Newspaper Page Text
The Sea Coast Echo •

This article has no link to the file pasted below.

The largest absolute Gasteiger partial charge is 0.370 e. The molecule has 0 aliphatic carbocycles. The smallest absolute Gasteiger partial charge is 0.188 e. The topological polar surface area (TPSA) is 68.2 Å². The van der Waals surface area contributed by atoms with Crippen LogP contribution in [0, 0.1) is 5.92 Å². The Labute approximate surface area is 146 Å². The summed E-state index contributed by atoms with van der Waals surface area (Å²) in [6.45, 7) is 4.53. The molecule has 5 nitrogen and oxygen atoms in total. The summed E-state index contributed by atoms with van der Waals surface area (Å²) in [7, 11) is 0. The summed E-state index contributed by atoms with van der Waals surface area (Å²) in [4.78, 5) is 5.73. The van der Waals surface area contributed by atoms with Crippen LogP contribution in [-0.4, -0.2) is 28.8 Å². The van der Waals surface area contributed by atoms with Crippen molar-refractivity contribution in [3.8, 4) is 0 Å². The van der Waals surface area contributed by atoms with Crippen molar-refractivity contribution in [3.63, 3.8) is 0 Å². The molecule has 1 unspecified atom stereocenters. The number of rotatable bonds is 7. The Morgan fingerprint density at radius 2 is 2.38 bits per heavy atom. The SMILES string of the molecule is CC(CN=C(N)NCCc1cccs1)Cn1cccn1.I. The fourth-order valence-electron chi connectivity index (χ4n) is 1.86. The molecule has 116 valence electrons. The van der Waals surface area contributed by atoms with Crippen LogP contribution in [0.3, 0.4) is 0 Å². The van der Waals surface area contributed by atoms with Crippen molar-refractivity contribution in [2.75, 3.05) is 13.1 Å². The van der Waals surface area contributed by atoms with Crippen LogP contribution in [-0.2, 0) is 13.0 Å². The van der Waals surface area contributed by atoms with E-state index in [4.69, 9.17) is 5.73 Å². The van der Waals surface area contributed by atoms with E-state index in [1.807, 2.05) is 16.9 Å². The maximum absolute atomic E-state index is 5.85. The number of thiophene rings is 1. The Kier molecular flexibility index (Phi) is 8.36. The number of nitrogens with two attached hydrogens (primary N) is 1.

CHAS. G. MOREAU, PUE, BAY ST. LOUIS, - MISSISSIPPI There Is ao fresher or petter topic Khan baseball. The baseball knocker is simply a reactionary in the field of sport " * Thank goodness, the circus never threatened us with a farewell tour. The wireless is fast being consid ered the greatest invention of the age. Fortified by statistics, swat the first fly, and kill 9.327,648.595,671 other flies. One person who need not be told that the baseball team is in town is the of fice boy. The bleachers are never willing to admit that a hostile umpire was born free and equal. If any person thinks that free speech Is restricted in this country let him go to a baseball game. Also, it is well not to forget that there is a certain amount of healthy exercise in swatting the fly. The best barefoot dance of them all Is the one the youngster does on the brink of the swimmin’ hole. A London court is trying to decide what is a "sardine.” Even the small fish get their day in court. It appears to be absolutely useless to dispute with a locomotive for the right of way at a grade crossing. There is reason to suspect that the expressive slang phrase, ’ Never again!’’ originated on moving day. Despite the war of extermination on the mosquito and fly last year, the cru sade will begin as usual this year. A Chicago reformer advocates the employment of policewomen in plain clothes. No use —they wouldn’t wear ’em! Every woman knows that she can fee her own beauty doctor, but prefers the work of a more experienced mas seur. A Chicago pastor refuses to marry couples who are not physically sound, tmt we presume he winks at loveslck ness. King George's doctor says that Chi cago is a pretty piace. Anyway, most of the campaign portraits have come down. Japanese children, it is said, are taught to w’rite with both hands. It takes a baifnelson to master that lan guage. The price of gasoline has gone up ae well as the price of hay. This Is •where the auto has nothing on the horse. Amateur gardeners should be in formed that it is not necessary to plant string beans to the music of mandolins. According to a fashion authority, Myles in women's hats this year are to be "more sensible.” Going to raise garden truck on them? Certain dreamers talk about the mil lennium. but it will only come when toaseball fans take the word of the empire without a murmur. China now has a native aviator of Its own. Very likely China before long will go to talking about the back ward civilization of the Occident. A food expert advises us to eat less ■wheat and more rice, but we have a vague suspicion that he is doing press agent work for a chop suey factory. We see by the papers that two Los Angeles girls rescued two young men from the angry deep. This being leap year, there can be no doubt about the sequel. A Pennsylvania woman, charged with having ten husbands, has been sentenced to a year In jail. If the jury had been made up of spinsters nothing short of capital punishment would have sufficed. A Boston professor is quoted as say ing that 1,000 westerners could re store rural New England to its former prestige. M-m-m. Well, it took near ly that number of New 7 Englanders to make a prestige for the west. That story of a workman who fell 21 stories in New York and caught a rope several times on his way down and remarked on reaching the ground that he felt a little dizzy, certainly gives the reader a dizzy feeling. Remember the cake walk? Perhaps the day will come when w r e can ask the same question about rag time. A lady named Yik Yug Ying Is re ported to be at the head of the woman suffrage movement In China. Nobody can accuse her of not being a Y’s •woman. A five-story pickle factory In Chi cago was destroyed by fire the other day. But, then, one could hardly expect a pickle factory to be pre served. ‘ New York is threatened with a dressmakers’ strike. New York is constantly facing some d-eadful peril. A statistician tells us that there are 280,000,000 chickens in the world, but It is evident that he does not count the mysterious substance known as potted chicken. A doctor in Paris announces that he has invented a sewing machine to be used in surgical operations. Next thing we know there will be a machine to collect doctor bills. WHY BABIES DIE Woman Charges Kindness Kills Many of Them. Mm. L. S. B. Robinson In Address De clares Infants Would Thrive on Care Given to High Breed of Puppies. St Paul. —“If we thought half ns touch of our babies as the breeders of thoroughbred puppies do of their animals we would not tolerate the shaking, fondling and cuddling with which we seek to quiet and amuse them,” said Mrs. L. S. B. Robinson of the Baby Welfare asociation, at a meeting of the Bethel Womans club. “No man who his high grade pup pies will allow any one to fondle or fuss with them. The father who tosses bis baby up to the ceiling and makes him laugh until he gets fairly hyster ical is responsible for much of the chronic nervousness which develops as the child grows up. "It is a crime to bounce and toss a baby until the food in its stomach Is so shaken up it cannot be digested. The tendency to shake our babies Is due to American nervousness. The babies cry and we do not know what to do for them. It is far better to put them on the bed and let them :ry. If they are comfortable and are not hungry, it will do them no harm, whatever, and it will be better for them. Babies are very easily trained. “It is often a sacrilegious statement to say when a baby dies that ‘God took it;’ it died through the fault of the mother, who will not do what she should for the baby. More babies are killed by kindness than anything else. The mother does everything the neigh bors, friends and relatives tell her. America has the highest infant mor tality rate of all the better governed countries. One baby in every five dies before it reaches the age of one year. Food is the most important thing to the young baby, and it should not be fed too much or too often. We need a city ice company which would furnish the poor fam ilies with a few cents’ worth of ice each day, for ice is an absolute neces sity. Milk which has been exposed to the warm air becomes poisonous. “Then flies are the cause of much sickness to babies and to adults. If the fly does not fall Into the milk and drown, to be fished out, it crawls along the edge of the pitcher, and then the milk is poured out over the germs It leaves. If we cannot afford screens we can at. least afford netting, and this will keep out the flies. Better go without anew hat and let the chil dren go without new clothes and get tome screens. Don’t Tvait for your babies to get MORE ORPHANS TO EDUCATE Pennsylvania Will Have Only One School, Where Once Were Forty. Scotland. Pa. —Pennsylvania soon will have no soldiers’ orphans to edu cate. Twenty years ago there were about forty soldiers’ orphan schools in the state; now there are but two — one at Chester Springs and one here. W T ith the commencement at the Chester Springs institution the school there will be abandoned and the re maining charges transferred to the Scotland school, in which about 300 are enrolled. Since 1864 over 16,000 orphans have been cared for at a cost of over $13,- 000,000. There are now only a few over 500 soldiers’ orphans In desti tute circumstances in the state; In 1903 there were 1,032 enrolled, and in 1869, 3,631. The question has already arisen as to what will be done with the Scot land school when its usefulness for children of soldiers is ended. The in dustrial training department is one of its chief features. Boys w r ork half of each day In the machine shop, the ■wood working shop and the printing department, while both boys and girls obtain practical education in tailoring and dressmaking, telegraphy, stenog raphy, baking and laundering. All the uniforms for both boys and girls are made by the students themselves. Many of the graduates ar© lawyers, preachers and heads of manufactur ing concerns. At the school’s head is William H. Stewart. Before he cam© here he was a mechanical engineer at Norristown. Child Inhales a Nail. London. —At an inquest at Hammer smith on the two-and-one-half-year-old son of a laundryman, who died in the West London hospital, the doctor pro duced a two-inch nail which h© said he had found in the child’s lung. The nail, he said, must have been Inhaled, and not swallowed. It had caused Ir ritation, and blood poisoning had set in, causing death. Th© father of the boy was unable to explain how the nail came to be in the child’s lung and the Jury returned a verdict of acci dental death. Officials Can’t Help Bride Mis* Lubin, Who Want* to Marry an Italian, Must Appeal to Her Own State. Washington, D. C. —Only by the In dorsement of initiative action taken !by the state of California could the state department here lend its aid to facilitate the marriage at Rome be tween Miss Evangeline Lubin, daugh ter of Mr. David Lubin of Sacramen to American delegate to the Institute of* Agriculture, and Signor Silenzi. The “no Impediment” declaration which the Italian government de mands as told in a cable dispatch, promises to again Involve the United States government In its familiar task of smoothing the matrimonial path way. Mr. Lubin bad a talk with Mr. Huntington Wilson, acting secretary of state, just before he left here on April 24. Mr. Wilson intimated that nothing was said at this conference about the marriage of Miss Lubin. ANOTHER “PRESIDENT” OF MEXICO (n eft M mmm i' ji / \ /•"> W i^| # *< : i v ,^^HK.. - *'V' *—• '"■ ■ • \ ’>>. .•*& a^tf^afiPr^^■fl^il’^y'aSsfe^K^t &y> y>jy rS fly W-n. ykftfSjtrf-A - ‘'~S~* • "' TK*y ft-**% -**• * "-- c^ •. \ '• v<^o<^Sy>^Ayiwy^-c2>^^3^^^&^>3s3HjKSsjpyi^^fcJß>>.^S^y£K:g> ,. ■ ■• l v .<4 jZavzso Vasqjsj&z Gomez EMILIO VASQUEZ GOMEZ, who has been proclaimed provisional president of Mexico by the revolutionists, has established his capital in the cus tom house at Juarez, which Madero made the seat of his government on May 10 of last year. sick before you seek advice. Weigh them once a week, and If they lose weight you may know that some thing is wrong. The baby welfare clinics are held for the purpose of giving mothers advice and furnishing them with formulas for proper food.” EX-PRIEST HAD MANY GEMS Theory of Suicide by Poison Aban doned and Now Believed to Have Been a Case of Murder. Berlin. —In the rooms of Dr. Liebe, an ex-Roman Catholic priest, who died of poison recently in his dingy flat, thought to have committed suicide on account of financial straits, th© police Would Blow Up Icebergs Newfoundland Man Suggests Way of Keeping Steamer Lanes Safe From Monster*. London. —Among the mass of sug gestions that have been made In con sequence of the loss of the Titanic, one of the most curious comes from a resident in St. John’s, Newfound land, James E. Grant, who has had extensive acquaintance with icebergs along the coast of his own country. In an Interview he said; “I would suggest that an Iceberg destroying service should be estab lished without delay, under the con trol of an international board. My proposal is not that you should wait for the Icebergs until they make their appearance in navigable waters, but that you should attack them at their source, just as they break away and drift ipto the gulf stream, and that you should blow them to pieces with powerful explosives. Icebergs are formed by the overflow of fresh water from the high bslnks on the coast of Greenland. The water freezes, the ice is added to the snow, and the spray of the sea, and the bergs becom ing detached sail down into the gulf stream, and up to the present have been allowed to come into the North Atlantic, where they are an obvious danger to all vessels plying there. “Lloyds and other insurance or ganizations would, I am sure, welcome the formation of a service such as I indicate, and would be likely to sup port it financially. Besides, if such a thing were in full swing, an appre ciable reduction might be claimed in Insurance rates on some routes. “I have seen icebergs of vast propor tions —fully three miles long—and standing 160 feet out of the water. These monsters are frequently to be observed along our shores as late in the year as the month of August, and they are at present allowed to disap pear by the natural process—under the sun’s rays. Their collapse is sometimes very sudden. I remember on one occasion observing a large berg through binoculars. It was ten or fifteen miles away. Having inspect ed it leisurely, I handed the glasses to a friend at my elbow. He, looking to The state department is not sur prised at the attitude taken by Italy in asking for a “no Impediment” declaration for the reason that Italy, and other foreign governments. In fact, frequently make this demand be fore sanctioning international mar riages. The “no Impediment” state ment Is simply a declaration under le gal form that no reason exists why the American party to the contract should not marry. The United States government by the demand of Italy is placed in the position of being asked to take action which it legally has not the right to take, as marriage laws depend on the state laws of the different states. It was explained at the state department that as Miss Lubin is a native of Cali fornia. a “no impediment” statement must come from the state of Cali fornia. * Necessity, knowing no law. shculd i keep av. 2 y Com lawyers. have discovered $375,000 worth ol precious stones and much jewelry, Ic an old iron safe. The suicide theory was at once abandoned. Dr. Liebe, who was formerly an army chaplain, was previously a Cath olic missionary in India, China and Japan, and it is believed he acquired his passion for jewels while In the east. He became a Protestant ten years ago and was about to marry. He died after taking a drink from a hot tie labelled “anisette.” Among the gems were 230 sap phires, 218 diamonds, 164 turquoises, 50 rubies and a number of pearls. The gem of the collection was a magnificent golden communion chalice richly studded with precious stones, 428 in all. > ward the berg, uried, 'I can’t see it!’ I took the glasses and looked again, and we a startled to lind that the great Ice-block had disappeared. It had, I suppose, been honeycombed by the sun s rays and had suddenly collapsed. I could see small pieces of Ice float ing around, but the great berg had broken up. SUFFERS REMORSE FOR THEFT Theft Committed 20 Years Ago Man Writes to Storekeeper, Asking Forgiveness. Devil’s Lake, N, D. —Remorse for having stolen an apple from the Qual ity department store of this city 20 years ago, when she was a school girl, caused a St. Paul woman, who signed her name as "Mrs. F. C.” of Dayton’s Bluff, St. Paul, to send the local merchant a letter asking for giveness. The owners of the store say they know w'ho the woman is, but refuse to disclose her identity. "More than twenty years ago,” says the St. Paul woman, “I was a school girl living In Dakota, and yon were running the store at the trading point, now Devil’s Lake. While on my way to school one day 1 saw that no one was looking and I took a big apple from a basket In front of your place of business. I was converted last Fri day night in a revival meeting being held in one of the churches In this vicinity and I want to make my wrong right both with you and my maker.” The woman explains In the letter she is the mother of several children and that she Is afraid unless she makes everything right they will have the same Instinct that prompted her to steal the apple, and they possibly may develop into men who will be a menace to society. The owners of the store have mailed the woman a letter granting full for giveness for taking the fruit. Usually when the man In trouble be gins to feel that he has about reached the limit of his endurance —something worse happens. BABY’S FALL FROM TRAIN Child Leaped Through Window and Was Picked Up but Little Hurt. Lambertville, N. J. —Kenneth Weiss, 2V4 years old, fell from the window of a swiftly moving train here and seems to have been but slightly hurt The train was stopped and the child was picked up. A superficial examination showed that its head was cut. The child was taken on to the hospital at Easton. The parents of the youngster are Mr. and Mrs. H. Weiss of Trenton. They were on their way from that city to Easton. Mrs. Weiss sat hold ing the boy near an open window. Some object outside attracted his at tention and he sprang up and pitched out. Often the Case. "Wombat says his wife is his rlgm hand.” “Well?” “Sometimes he doesn't let his rigbt hand know what his left hand is do ing.’ Moguls jf mam Rulers to Whose Powers George V. Succeeded. Tamerlane Wat the Pioneer—Warlike Dictators Followed by Beneficent Shah Jahan, Who Built the Taj Mahal. London. —The coronation of George V. at Delhi, the city of the great mo guls, made him heir and successor to their imperial power. The history of these predecessors is one of strange contrasts. First of the great moguls was Tam erlane, the mighty conqueror, a type of overweening arrogance, unre strained by any fear of God or man. In Marlowe's drama he kills his son Calyphas for skulking from the battle, and with insensate fury urges on the captive kings who draw Ws chariot. The somber story is only relieved by the tenderness of the fierce warrior for his wife Zenocrate, and his bitter grief when she is lost to him by death. Babar, the adventurer, was the most fascinating of his race. Poet, philoso pher, artist and musician, he was skilled In the lore of nature and In the knowledge of men. Withal he set himself to become a strong military leader and chose Tamerlane as his ex ample. It was in the Punjab that he met the Rajah Sanga, ‘‘the old lion of the Rajputs, minus an eye and an arm and lame of one leg,” and won that great victory of India over Hinduism by which was achieved the empire of the great moguls in India. His ambition accomplished, Babar lived for three years at the palace ol Agra, ruling his newly acquired coun try with justice and severity. From his fort of red standalone at Agra, Akbar, son of Humayon, ruled a territory stretching from central Asia to the delta of the Ganges. “The Prince of Dreamers,” a mystic who strove to preserve the mastery of the spirit over the flesh, Akbar was never theless a daring soldier, a great states man and a wise legislator. Clothed In the saffron robes of the ascetic, he /rt , ’ \ A ••• •’ • .3 . ' > \ .g l ;*; v i n \ $ * ' " I*' 1 *' v ■ jjjj j •- A jjjjl *’ Shah Johan’s Mosque of Pearls. would walk alone on the hills and muse on the sorrows of humanity and the bitter sufferings entailed on the women of his land. Akbar, too, passed away, and in the next century arose another beneficent despo't of the line, the founder and builder, Shah Jahan. His name is well known to us by the love he bore to Arljumand Banu, the “most beauti ful queen In all the world.” For her he built the palace of white marble with its golden pavilions and jasmine tower, on the walls of Babar’s red fortress at Agra, and when she died he raised to her memory that vision of loveliness, the Taj Mahal. Shah Jahan practically refounded Del hi and reared there the palace where he held his brilliant court and the mosque of pearls where he would spend hours in prayer for his people. A great and good man, according tc the eastern code of virtue, he served his country faithfully till In 1659 Au rangzeb, his son, deposed and Impris oned him in the palace where he had spent the days of his joyous youth with the lady of the Taj. In Aurangzeb the race reverted to the crimes and bloodshed of Tamerlane but, though an evil man, he did much for India during his long reign of 5U years. On the death of Aurangzeb In 1707 his empire fell to pieces, and In the cataclysm the Mahrattas seized and held Delhi against the Rajput Seik and Jaut. Another hundred years and Lake had taken the imperial city, and thus, after two centuries of bitter strife with native princes and w estern rivals, England became the supreme power in India, though for fifty years longer a miserable descendant of the mogul house still lived in the palace of the Jumna. Nod Is Worth $70,000. Chicago.—Mrs. Mary Smith of New York, in probate court here, is seek ing to obtain $70,000 left by her sister in a safe deposit vault after her death. She claims that when she held up the key of the box, the dying woman nod ded. On this nod may depend the disposal by the court of the fortune. 1 1 1 "'■ Citizen* Have Weeping Party. Pittsburgh. Pa—More people wept at one time on Federal street than In all previous history when an ammo nia tank sprung a leak and the fumes filled the walled-in streets. MMB3 Opposition to Frats in High Schools WASHINGTON.— Twenty five states are represented In a crusade which the lawmakers and school au thorities of the country are waging against the high school fraternities, according to the United States bureau of education. Of these, 13 states have passed legislative enactments hostile to the secret orders, while the school boards of important cities In the other 12 states have adopted like measures within their own jurisdiction. All states having laws on the sub ject provide a penalty of suspension or expulsion from school for all those join these orders. The most drastic laws were passed by lowa, Minnesota and Nebraska, whose legis latures made It. a misdemeanor for any one even to solicit members to these organizations. Michigan and Ohio made it a misdemeanor for a school officer to fall or refuse to carry out the anti high school fraternity law. Other states which prohibit these or ders are California, Indiana. Kansas, Mississippi. Oregon and Vermont. Massachusetts empowers the Boston school committee to deal with the se cret society problem in its own way, while Washington gives the same lat Intruder in Girl’s Room Is Routed AWAKENED by a cold hand on her bare ankle. Mildred Bromwell. eleven years old, turned over In bed the other morning shortly after three o'clock and whispered to her sister Louise, fifteen years old: "There’s someone in the room, Louise, for I can feel their hand on my ankle.” “Be quiet,” cautioned Louise, in a low tone. "I can smell whisky.” Louise raised herself to a sitting posture, and by a dim light which fame through the window from a lamp in the alley in the rear of the house saw the face of a negro look ing directly into her eyes. So close was the dark face that the girl could smell the odor of alcohol in his breath. Louise saw the man was sitting in a chair beside the bed, and while she gazed at him, fascinated with fright, he left the chair, got down on the floor on his hands and fenees and started crawling from the room. Before he reached the door Louise aroused the household with screams, aided by Mildred. Their father, James E. Brownwell, was awakened. As he left his bed he grabbed tw r o revolvers and started to the aid of his daughters, who were in the rear room on the second floor of their home at 1622 Fifteenth street, Northwest. The negro ran downstairs, with Bromwell, clad only in pajamas, snap ping his revolvers as he pursued. Bromwell had center-fire cartridges In Chinese Sending Many Fake Antiques RICH Americans are being fooled on Chinese antiques, according to tips sent to Washington by United States consuls at Hongkong and other Par East ports. Since the revolution began there has been a craze in Amer ica and Europe for souvenirs, and the fad has been fed on the stories that royal and other Chinese palaces were being looted. - The chief imitations are in porce lains and brass, ancient Chinese and Japanese armor and weapons, old Corean carved chests and old carved furniture. Seven large new shops dealing exclusively in fakes have been opened in the last year In the prin cipal shopping thoroughfare of Hong kong. There are now regular auction sales of bogus porcelains. Similar im itations of ancient brasses and bronzes, ivories, lacquers and other art objects are sold. The tourists are cheated even w hen they go to buy modern oriental art goods. The bronzes are base alloys: the silver is Spain Establishes Tourist Courses IT 3s announced by the United States bureau of education that to ac quaint the hurried traveler with the glories, culture and progress of Spain, the Spanish government has establish ed a holiday lecture and travel course for the especial benefit of foreigners. The course Is separated into two di visions. The first part, which is under the management of Prof. Ramon Me nendez Filial, will afford the foreigner an opportunity to acquaint himself with the fundamental ideas of the Spanish culture. The second part of the course consists of excursions to public, historical, architectural and art monuments, under the conduct of scholars whose demonstrations, ac cording to Senor Don Juan Riano y Gayangos, the Spanish minister, can not but be incomparably superior to those offered by professional guides. The course will be held in Madrid as a headquarters from June 15 to July 24. Those who enroll are expected to have some knowledge of Spanish. The lectures will give especial at tention to the Spanish epic, to the lyric as developed in various prov inces. to the picaresque and regional novel and to Cervantes. Other lec tures will deal w r ith the relations of itude to the school boards of its larger cities. The more Important cities whos# school boards have passed regula tions restricting or forbidding high school fraternities, are Denver. Me#- den, Shlcago, Covington. Ne Or leans, Lowell. Waltham. Worcester, Kansas City, Mo.; St. Joseph. Butte. Okhlahoraa City, Reading, Salt Lake City, Madison. Milwaukee, Racine and Superior. The commonest penalties are suspension, expulsion, or debar ment from school athletic or other teams. The United States bureau of educar (ion's report also cites some of the more Important court decisions, every one of which upholds the school au thorities In dealing rigorously with the high school fraternity, on the ground that the measures so taken are authorized as a part of the school board’s discretionary powers. Most courts cited, however, will not allow the offending pupils to be barred from classroom exercises, although they can be barred from participating In all athletic or other contests. “The high school society will very likely never win such a place in the American educational system as that now occupied by the college fraterni ty," said William R. Hood of the edu cation bureau's division of school ad ministration. "There Is no such need for a high school fraternity; indeed, among Its most Insistent opponents are many college fraternity men.” his rim-fire revolvers, and no explo sion followed the snapping of the hammers. The negro opened the front door, ran down a flight of iron steps and started across the lawn. Again Brormvell pulled the trigger and thte time there was an explosion. When the report rang out the fu gltive jumped high in the air as though he had been struck and de veloped remarkable speed. The neighborhood was aroused, windows flew open, Vrnd shouts filled the air. The intruder fled around a corner into Corcoran street, and after running half a block, with Bromwell, barefoot in hot pursuit, the negro disappeared in an alley. Bromwell gave up the chase and rfr turned to his hysterical family. A dozen calls for the police were flashed over the telephone into headquarters by the neighbors who had heard the shot and seen a part of the futile chase. The residents were already in a state of nervous excitement by the discovery of a negro in the bedroom of Mrs. Joseph K. Maxwell just three hours before the man was found in the Bromwell home. pewter; the silk is filled with pow dered clay. Silk goods, according to Consul An derson at Hongkong, are being adul terated to an extent and in a way never allowed before, and Japanese and Chinese goods supposed to be made from native-worked Japanese or Chinese silks are partly of American cotton. Silk hosiery is sold which is not only not all silk, but is undersized and otherwise unwearable. Ivories are of bon© or other imitation. Embroid ered screens are made of the flimsiest materials glued to last but a day. There is now a recognized read grade and an “export" grade of por oelains like the ‘beautiful Satsuma. ware of Japan. Imitation cloisonne ware is on the market in great quanti ties, Japanese carved "cherry-wood'* furniture is made of soft wood stained and varnished. Chinese blackwood furniture in some cases is white wood stained, but the Chinese Guild Is try ing to stop the practice of imitating the heavy expensive black wood. Recently a large order was placed in Hongkong for “Siamese" brass, and most of the brass workers at Hong kong at present are engaged In beat ing out brass trays with the usual Siamese engraved decoration and characteristics —to be sold as real Siamese. the Spanish language to the French and Italian; with Iberian, Mozarablo and "Mudejar’' art and with the po litlcal and social life of Spain in the nineteenth century. There will also be two illustrated lectures surveying Spanish art. Each of the lectures on Spanish lit erature will be followed by an hour of practical work on the text There will also be a special class of Castil ian phonetics and dally conversation classes. The principal museums of Madrid, especially the Prado, the Modern Art museum, the Archaeological museum and the Royal Armory, will be visited, while excursions will be taken to To ledo, Escorlal, Avila and Segovia. These trips will be in the charge of Dr. Manuel Cosslo and Dr. Manuel Gomez Mereno, two authorities oa their subjects.